Corporate missteps are not limited to voicing personal opinions in public. This past Spring, David Friend, CEO of the backup software company Carbonite, made a hasty decision on a Saturday to pull the company's ads from a national radio talk show after being pressured by reactionary political groups. The company paid the price for this rash decision, as its second quarter sales were down, causing the company's stock price to drop 15% in a single day. Mr. Friend attributed a portion of the lost sales to the radical and unplanned change in the company's marketing mix during the quarter.
When I headed online marketing for GoToMyPC and GoToMeeting, we also received various flurries of emails from political groups, entreating us to pull our ad dollars from radio and television shows of which they did not approve. We resisted such pressure, realizing that even though the onslaught of calls and emails appeared to represent a cross section of customers, in reality, they were generated by small groups of political operatives who did not speak for the general population.
Startup executives should not only keep their opinions to themselves regarding volatile societal issues, they should also resist changing their business models when they are pressured by politically motivated organizations.
Shutting Up And Not Singing A Lot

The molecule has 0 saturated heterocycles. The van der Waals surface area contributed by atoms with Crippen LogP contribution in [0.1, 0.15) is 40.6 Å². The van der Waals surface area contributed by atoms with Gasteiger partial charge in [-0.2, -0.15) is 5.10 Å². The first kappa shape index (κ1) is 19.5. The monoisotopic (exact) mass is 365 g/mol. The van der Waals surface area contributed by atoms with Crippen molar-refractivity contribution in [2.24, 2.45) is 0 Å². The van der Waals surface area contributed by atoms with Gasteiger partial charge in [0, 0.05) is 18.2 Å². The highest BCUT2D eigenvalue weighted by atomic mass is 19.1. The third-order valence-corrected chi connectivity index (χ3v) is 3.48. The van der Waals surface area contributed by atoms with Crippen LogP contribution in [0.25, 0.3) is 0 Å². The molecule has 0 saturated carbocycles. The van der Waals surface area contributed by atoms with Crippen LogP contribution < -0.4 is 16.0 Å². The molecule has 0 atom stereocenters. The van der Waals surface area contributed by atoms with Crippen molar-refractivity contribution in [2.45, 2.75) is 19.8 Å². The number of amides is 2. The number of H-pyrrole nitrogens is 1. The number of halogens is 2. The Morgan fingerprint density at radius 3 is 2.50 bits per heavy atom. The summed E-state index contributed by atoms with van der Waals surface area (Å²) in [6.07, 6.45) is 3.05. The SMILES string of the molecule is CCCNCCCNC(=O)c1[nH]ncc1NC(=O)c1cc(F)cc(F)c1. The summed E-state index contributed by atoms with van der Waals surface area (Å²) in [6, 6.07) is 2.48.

After their controversial comment, the Dixie Chicks spent the remainder of 2003 explaining their sentiments, rather than selling their records. Their follow-up album, released in 2006, won five Grammy Awards and eventual sold a respectable 2.3 million units. However, their core audience of American country music fans greeted the album with a lukewarm response. A disproportionate share of the album's sales was generated in Canada and Europe. Although the Dixie Chicks no doubt enjoyed the overt support of fans who shared their low opinion of President Bush, it is likewise clear that a significantly larger number of former fans were motivated to ignore their new album.
Boasting two of the top-ten bestselling country music albums of all-time, the commercial success of the Dixie Chick's 2006 release mattered little to the band's overall financial viability. However, most business leaders, especially emerging entrepreneurs, cannot afford to make a similar trade-off between speaking their mind and impairing their organization's financial performance.
Although businesspeople clearly share the same freedom of speech prerogatives afforded anyone not living under a totalitarian regime, I recommend they focus on improving their return to their stakeholders. If you feel compelled to lend support to a cause which may potentially draw negative attention to your company, step down from your day-to-day responsibilities, distance yourself from your former company and then begin a new career as an outspoken activist. Your stakeholders will thank you as your company will be able to deliver on its implicit promise to maximize their outcomes, irrespective of your public pronouncements.
John Greathouse (@johngreathouse) has held a number of senior executive positions with successful startups during the past fifteen years. At Computer Motion (RBOT), he was the CFO and VP of Business Development. At Citrix Online (CTXS - formerly Expertcity), Greathouse served as CFO and SVP of Strategic Development. At CallWave (CALL), he served as the SVP of Sales & Bus Dev. In his capacities at Computer Motion and Citrix; Greathouse spearheaded transactions which generated more than $350 million of shareholder value, including Computer Motion's initial public offering and the sale of Expertcity to Citrix for over $230M. Greathouse is a Partner at Rincon Venture Partners (www.rinconvp.com), and you can follow him at his blog at here.